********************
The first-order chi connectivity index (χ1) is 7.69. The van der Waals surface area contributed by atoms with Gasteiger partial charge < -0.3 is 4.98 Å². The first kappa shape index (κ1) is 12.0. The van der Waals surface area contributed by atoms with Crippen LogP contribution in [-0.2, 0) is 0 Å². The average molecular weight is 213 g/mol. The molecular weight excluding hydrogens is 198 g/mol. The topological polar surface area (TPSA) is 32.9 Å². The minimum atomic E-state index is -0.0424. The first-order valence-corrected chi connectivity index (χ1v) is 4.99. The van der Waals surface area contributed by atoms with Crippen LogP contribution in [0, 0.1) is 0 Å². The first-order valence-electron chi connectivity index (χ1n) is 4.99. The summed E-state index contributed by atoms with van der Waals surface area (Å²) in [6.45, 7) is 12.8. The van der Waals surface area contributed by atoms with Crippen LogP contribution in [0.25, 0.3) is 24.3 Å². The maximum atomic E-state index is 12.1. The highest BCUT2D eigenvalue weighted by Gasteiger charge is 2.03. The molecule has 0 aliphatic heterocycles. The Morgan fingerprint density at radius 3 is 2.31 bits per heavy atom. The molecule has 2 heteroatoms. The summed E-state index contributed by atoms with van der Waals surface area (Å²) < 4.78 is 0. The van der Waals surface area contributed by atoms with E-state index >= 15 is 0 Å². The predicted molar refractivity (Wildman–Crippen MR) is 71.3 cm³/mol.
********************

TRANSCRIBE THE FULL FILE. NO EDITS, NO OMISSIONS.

The first-order chi connectivity index (χ1) is 7.69. The van der Waals surface area contributed by atoms with Gasteiger partial charge < -0.3 is 4.98 Å². The first kappa shape index (κ1) is 12.0. The van der Waals surface area contributed by atoms with Crippen LogP contribution in [-0.2, 0) is 0 Å². The average molecular weight is 213 g/mol. The molecular weight excluding hydrogens is 198 g/mol. The topological polar surface area (TPSA) is 32.9 Å². The minimum atomic E-state index is -0.0424. The first-order valence-corrected chi connectivity index (χ1v) is 4.99. The van der Waals surface area contributed by atoms with Crippen LogP contribution in [0, 0.1) is 0 Å². The first-order valence-electron chi connectivity index (χ1n) is 4.99. The summed E-state index contributed by atoms with van der Waals surface area (Å²) in [6.45, 7) is 12.8. The van der Waals surface area contributed by atoms with Crippen LogP contribution in [0.25, 0.3) is 24.3 Å². The maximum atomic E-state index is 12.1. The highest BCUT2D eigenvalue weighted by Gasteiger charge is 2.03. The molecule has 0 aliphatic heterocycles. The Morgan fingerprint density at radius 3 is 2.31 bits per heavy atom. The molecule has 2 heteroatoms. The summed E-state index contributed by atoms with van der Waals surface area (Å²) < 4.78 is 0. The van der Waals surface area contributed by atoms with E-state index >= 15 is 0 Å². The predicted molar refractivity (Wildman–Crippen MR) is 71.3 cm³/mol.